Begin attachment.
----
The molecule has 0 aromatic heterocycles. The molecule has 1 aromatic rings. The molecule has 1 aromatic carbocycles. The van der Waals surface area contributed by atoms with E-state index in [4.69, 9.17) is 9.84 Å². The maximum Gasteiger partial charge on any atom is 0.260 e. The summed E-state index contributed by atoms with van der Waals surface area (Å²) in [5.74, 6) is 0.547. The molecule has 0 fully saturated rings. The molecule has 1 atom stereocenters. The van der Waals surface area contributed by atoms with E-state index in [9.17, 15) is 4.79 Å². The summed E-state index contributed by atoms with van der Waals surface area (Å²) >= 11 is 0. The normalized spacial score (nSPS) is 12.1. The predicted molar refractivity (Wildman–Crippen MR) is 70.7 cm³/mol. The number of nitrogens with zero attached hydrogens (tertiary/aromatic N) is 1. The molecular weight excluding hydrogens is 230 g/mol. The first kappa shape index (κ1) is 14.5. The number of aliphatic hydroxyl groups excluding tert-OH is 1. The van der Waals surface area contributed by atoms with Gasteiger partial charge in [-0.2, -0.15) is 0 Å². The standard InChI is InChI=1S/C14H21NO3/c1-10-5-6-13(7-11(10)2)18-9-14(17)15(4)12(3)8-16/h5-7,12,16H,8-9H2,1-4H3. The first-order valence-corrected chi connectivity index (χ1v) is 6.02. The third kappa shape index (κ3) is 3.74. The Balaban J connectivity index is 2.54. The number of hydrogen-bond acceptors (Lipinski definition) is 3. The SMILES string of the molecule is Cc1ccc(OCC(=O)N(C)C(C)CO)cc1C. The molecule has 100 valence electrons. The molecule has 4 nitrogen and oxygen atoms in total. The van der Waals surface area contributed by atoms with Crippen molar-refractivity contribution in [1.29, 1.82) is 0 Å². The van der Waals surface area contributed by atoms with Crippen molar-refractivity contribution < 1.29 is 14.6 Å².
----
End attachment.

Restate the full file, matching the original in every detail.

The molecule has 0 aromatic heterocycles. The molecule has 1 aromatic rings. The molecule has 1 aromatic carbocycles. The van der Waals surface area contributed by atoms with E-state index in [4.69, 9.17) is 9.84 Å². The maximum Gasteiger partial charge on any atom is 0.260 e. The summed E-state index contributed by atoms with van der Waals surface area (Å²) in [5.74, 6) is 0.547. The molecule has 0 fully saturated rings. The molecule has 1 atom stereocenters. The van der Waals surface area contributed by atoms with E-state index in [9.17, 15) is 4.79 Å². The summed E-state index contributed by atoms with van der Waals surface area (Å²) >= 11 is 0. The normalized spacial score (nSPS) is 12.1. The predicted molar refractivity (Wildman–Crippen MR) is 70.7 cm³/mol. The number of nitrogens with zero attached hydrogens (tertiary/aromatic N) is 1. The molecular weight excluding hydrogens is 230 g/mol. The first kappa shape index (κ1) is 14.5. The number of aliphatic hydroxyl groups excluding tert-OH is 1. The van der Waals surface area contributed by atoms with Gasteiger partial charge in [-0.2, -0.15) is 0 Å². The standard InChI is InChI=1S/C14H21NO3/c1-10-5-6-13(7-11(10)2)18-9-14(17)15(4)12(3)8-16/h5-7,12,16H,8-9H2,1-4H3. The first-order valence-corrected chi connectivity index (χ1v) is 6.02. The third kappa shape index (κ3) is 3.74. The Balaban J connectivity index is 2.54. The number of hydrogen-bond acceptors (Lipinski definition) is 3. The SMILES string of the molecule is Cc1ccc(OCC(=O)N(C)C(C)CO)cc1C. The molecule has 100 valence electrons. The molecule has 4 nitrogen and oxygen atoms in total. The van der Waals surface area contributed by atoms with Crippen molar-refractivity contribution in [1.29, 1.82) is 0 Å². The van der Waals surface area contributed by atoms with Crippen molar-refractivity contribution < 1.29 is 14.6 Å².